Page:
South Platte River: Funding wetland restoration to improve duck habitat and restore population

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From the Bismarck Tribune (Bruce Finley):

“We’d like to get it back to what it was,” said Greg Kernohan, manager of the projects for Ducks Unlimited, a national hunting and conservation group. Otherwise, he said, “we’ll lose our wildlife heritage.”

The loss of duck habitat in the South Platte River basin, at least partly the result of man-made alteration of the river to make it flow like a channel, is likely a major reason for a decline in duck populations by as much as 50 percent in some parts of eastern Colorado.

The newly created duck habitat is designed to mimic natural conditions. Colorado has gained 16,000 acres of reworked wetlands at about 100 areas along the South Platte, with plans for another 11,000 acres by 2014, funded in part by $1.5 million from the Colorado Water Conservation Board. Hundreds of duck hunters also held banquets and auctions statewide and ponied up $150,000 for the effort.

Water is pumped and piped from the South Platte to ponds carved out of adjacent prairie. This water then is routed through sloughs and filtered back into the river’s main stem. Diversion of water into wetlands is done during low-demand periods and builds water credits for participating landowners, giving some the ability to draw water for farming…

The longterm future for waterfowl looks bleak, said Dave Sharp, a U.S. Fish and Wildlife Service biologist. “Our needs for water are only going to grow,” Sharp said. Dams and diversions for cities and farming “take away those natural pulses, like in the spring. The flooding that used to occur no longer occurs.” Woody vegetation is taking over sand bars essential for ducks. Colorado Division of Wildlife tables show duck populations across the central flyway parts of Colorado decreasing from an average of 104,207 between 2003 and 2008 to 85,695 last year. But in northeastern Colorado, where the South Platte meanders about 300 miles to Nebraska, a duck population that decreased to 36,689 from a 2003-08 average of 79,114 now may be swinging back up. State wildlife officials counted 129,447 ducks in January, according to Jim Gammonley, avian research leader for the Colorado Division of Wildlife. Duck numbers fluctuate widely year to year, depending largely on climate conditions here and elsewhere, Gammonley said. Overall, “the hydrology and habitat conditions associated with the South Platte River have changed dramatically and negatively — from a duck’s perspective,” he said. “There’s likely less waste corn and other grains left in agricultural fields, and corn is being picked later every year, so there may be less food available to attract and hold wintering mallards.”

More restoration coverage here and here.

Southern Delivery System: Cost update

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From the Colorado Springs Independent (Pam Zubeck):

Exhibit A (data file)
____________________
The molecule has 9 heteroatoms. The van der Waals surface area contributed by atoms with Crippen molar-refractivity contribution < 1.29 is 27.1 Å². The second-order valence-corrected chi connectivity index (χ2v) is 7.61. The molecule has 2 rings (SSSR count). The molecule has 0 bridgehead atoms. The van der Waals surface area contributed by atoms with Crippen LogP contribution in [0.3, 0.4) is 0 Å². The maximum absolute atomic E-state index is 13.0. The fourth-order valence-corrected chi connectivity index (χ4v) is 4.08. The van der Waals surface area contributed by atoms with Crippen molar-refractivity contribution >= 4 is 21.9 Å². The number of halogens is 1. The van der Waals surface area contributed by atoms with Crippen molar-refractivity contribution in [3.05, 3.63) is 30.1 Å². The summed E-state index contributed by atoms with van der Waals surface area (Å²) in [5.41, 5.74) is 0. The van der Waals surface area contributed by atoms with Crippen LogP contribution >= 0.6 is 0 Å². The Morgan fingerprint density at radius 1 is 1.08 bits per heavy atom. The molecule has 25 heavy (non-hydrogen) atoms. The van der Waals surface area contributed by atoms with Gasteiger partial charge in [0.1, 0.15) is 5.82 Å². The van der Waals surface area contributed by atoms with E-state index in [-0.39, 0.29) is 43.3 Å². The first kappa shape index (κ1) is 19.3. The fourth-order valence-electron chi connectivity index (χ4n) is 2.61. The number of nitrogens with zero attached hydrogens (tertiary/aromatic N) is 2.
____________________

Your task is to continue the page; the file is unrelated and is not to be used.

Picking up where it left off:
At the contractor meeting, Utilities CEO Jerry Forte and Colorado Springs Mayor Lionel Rivera call SDS’ pipeline, pump stations and water treatment plant a shot in the arm for the local economy, one that will grease the way for growth. “There is no question this is the most important project in the region,” Rivera says. He and Utilities officials dangle $550 million in construction projects in front of the hungry contractors. They note that during the six-year construction period, up to 700 workers (at peak employment in 2014) will share in a $160 million payroll.

What they don’t say is how much it will cost all of us. Estimates for Phase 1, which includes construction of the pipeline, pump stations, dam hookup and a water treatment plant, have changed through the years due to inflation and growing construction costs, Utilities officials explain. The estimate has gone from $490 million in 2002 to $631 million in 2007 to $880 million in 2009. After the city’s partners — Fountain, Security and Pueblo West — pay their shares, Utilities’ cost now will be $838 million. But wait. Inflation will add another $140 million during the construction period, according to Utilities, as estimated using the Construction Cost Index, an industry standard for project pricing. And then there’s borrowing costs spanning 40 years of $1.33 billion, for a grand total of $2.3 billion.

And that doesn’t include Phase 2, which would expand the treatment plant and pumping capability and build two reservoirs. Those components are now termed “not essential” — however, $22 million to buy land for the reservoirs is included in Phase 1, so the reservoirs apparently are essential. In fact, Phase 2 gives the project its biggest selling point: redundancy.

In a 2008 permit application submitted to Pueblo County, Utilities wrote, “The SDS project will allow the Applicant [Utilities] to develop water storage, delivery, and treatment capacity to provide critical system redundancy.” But Phase 1 includes no water storage facility. Phase 2, to be built from 2020 to 2025 at the earliest, would range from $387 million to $744 million, not including financing costs. “It’s so far out in the future, you’re fooling yourself if you say you have a grasp on it,” Utilities chief water services officer Bruce McCormick says. He notes too many unknowns — reservoir size, dam type, treatment regulations — preclude a more exact estimate. And with a slow economy, Phase 2 could move “way, way out” into the future.

Councilor Tom Gallagher says ratepayers haven’t seen the half of it, because considerable costs, starting with power, aren’t included in the SDS estimates. “I’m not opposed to bringing the water to this community,” he says. “It just needs to be done in a way we can afford. … We are following the defense contractor model, which produces $2,000 hammers, $10,000 toilet seats and $18,000 coffee pots.”

More Southern Delivery System coverage here and here.